“Parle-moi de ma mère!”

So this term I’m teaching a somewhat unusual class this term called “Political Thought in the Age of Les Misérables”, for which I was flipping through Edward Copping’s 1858 guidebook, Aspects of Paris. It’s not a great book, but I liked this bit, on pp. 184-7, where he addresses the issues that matter.

‘There is another blemish in modern French drama’, Copping writes, ‘not so serious as those already alluded to, but claiming nevertheless a word of remark’.

Almost every sentimental hero of the Paris stage, has a habit of talking in super-filial tones of his Mother. No matter how much misery he may have caused her; no matter how long he may have neglected her; no matter how undutifully he may have acted towards her; ma mère is for ever on his lips, accompanied by the blubberings of hysterical pathos. Though during four acts he may have abandoned her to wretchedness and sorrow: in the fifth, when it is too late to repair the ill he has done, he is sure to begin to whimper for her, like a schoolboy who has lost an apple. Far be it from me to cast any ridicule upon the holiest affection our hearts are capable of conceiving. The name of Mother is hallowed in the history of our nature. It should be uttered reverentially by every tongue. A man may acquit many debts as he passes through life, but he will never acquit that which he owes to the being who has given him birth.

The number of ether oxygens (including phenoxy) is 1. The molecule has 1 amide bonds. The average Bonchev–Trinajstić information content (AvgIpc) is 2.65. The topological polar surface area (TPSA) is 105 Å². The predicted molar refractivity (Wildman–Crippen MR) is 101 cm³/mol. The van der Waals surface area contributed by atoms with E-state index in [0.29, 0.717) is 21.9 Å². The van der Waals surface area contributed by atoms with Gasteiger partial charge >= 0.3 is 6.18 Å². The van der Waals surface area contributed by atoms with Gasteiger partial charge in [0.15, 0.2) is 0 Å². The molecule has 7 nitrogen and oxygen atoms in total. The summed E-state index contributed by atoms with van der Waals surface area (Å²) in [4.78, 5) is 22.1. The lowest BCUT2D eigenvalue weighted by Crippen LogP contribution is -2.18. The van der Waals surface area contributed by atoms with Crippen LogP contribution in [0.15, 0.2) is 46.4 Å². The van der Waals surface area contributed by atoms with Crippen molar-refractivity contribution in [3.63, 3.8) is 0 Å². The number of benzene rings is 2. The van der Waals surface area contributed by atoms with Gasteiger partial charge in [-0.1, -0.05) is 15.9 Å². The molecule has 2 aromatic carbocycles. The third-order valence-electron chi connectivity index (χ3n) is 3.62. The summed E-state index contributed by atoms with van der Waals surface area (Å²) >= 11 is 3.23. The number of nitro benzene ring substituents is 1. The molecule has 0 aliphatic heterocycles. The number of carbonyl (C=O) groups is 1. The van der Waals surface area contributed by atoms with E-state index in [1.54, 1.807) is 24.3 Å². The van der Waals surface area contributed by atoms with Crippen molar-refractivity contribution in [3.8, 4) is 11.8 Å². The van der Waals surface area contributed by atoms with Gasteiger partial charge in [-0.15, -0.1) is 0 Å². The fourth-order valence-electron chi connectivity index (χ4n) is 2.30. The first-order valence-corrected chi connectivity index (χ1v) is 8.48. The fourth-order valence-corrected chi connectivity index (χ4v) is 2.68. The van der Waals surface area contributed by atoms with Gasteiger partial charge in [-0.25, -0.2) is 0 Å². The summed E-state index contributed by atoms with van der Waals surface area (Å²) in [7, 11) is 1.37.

I do not quarrel therefore with French dramatists for imbuing their heroes with elevated sentiments of filial devotion. I quarrel with them for stripping those sentiments of all naturalness, of all simplicity, and arraying them in showy flaunting robes which hide the native beauty they possess. It is not a new idea that nature needs no adornment. We cannot “paint the lily or gild refined gold.” In like manner we cannot make natural sentiments more beautiful than nature has made them. Yet this is what the French dramatists continually strive to accomplish. The love inspired in us by a mother, is with them a bedizened city dame rather than a simple and homely village maiden. It is an alabaster statue which the sculptor has left pure and white, but which clumsy hands have daubed with gaudy colouring.

There is a tendency among French dramatic authors to exaggerate most passions, but none do they exaggerate more than this. Their stage hero talks of his mother in language which, when contrasted with his conduct towards her, becomes thoroughly ludicrous. He would lead you to believe that she has unlimited influence over him, but on the very first occasion when that influence ought to operate, it becomes without power. He forgets the tender being who has so much affection for him, and runs away after some wicked hussey who has no more heart than a millstone.

When sentiments such as I am speaking of are presented to us, let us have those which stimulate to actions rather than to words. Let us see them cheering the waning days of old age; encouraging youth in the hour of trial; strengthening it in the hour of adversity. We shall be sure then that they are real and not imaginary; that they spring from a healthy heart instead of a diseased mind. I must confess, I have a profound contempt for these heroes of the French stage, who snivel like so many Job Trotters about sentiments they do not act up to, and talk of feelings as penetrating to the bone which it is pretty obvious are only skin deep.

Paris audiences do not, however, share my views. With them these gentlemen are special favourites. If just before dying they do but allow ma mère to escape their lips, tears of condolence and sympathy are at once accorded to them, no matter what amount of rascality they may have previously committed. And here, I think, is the harm.

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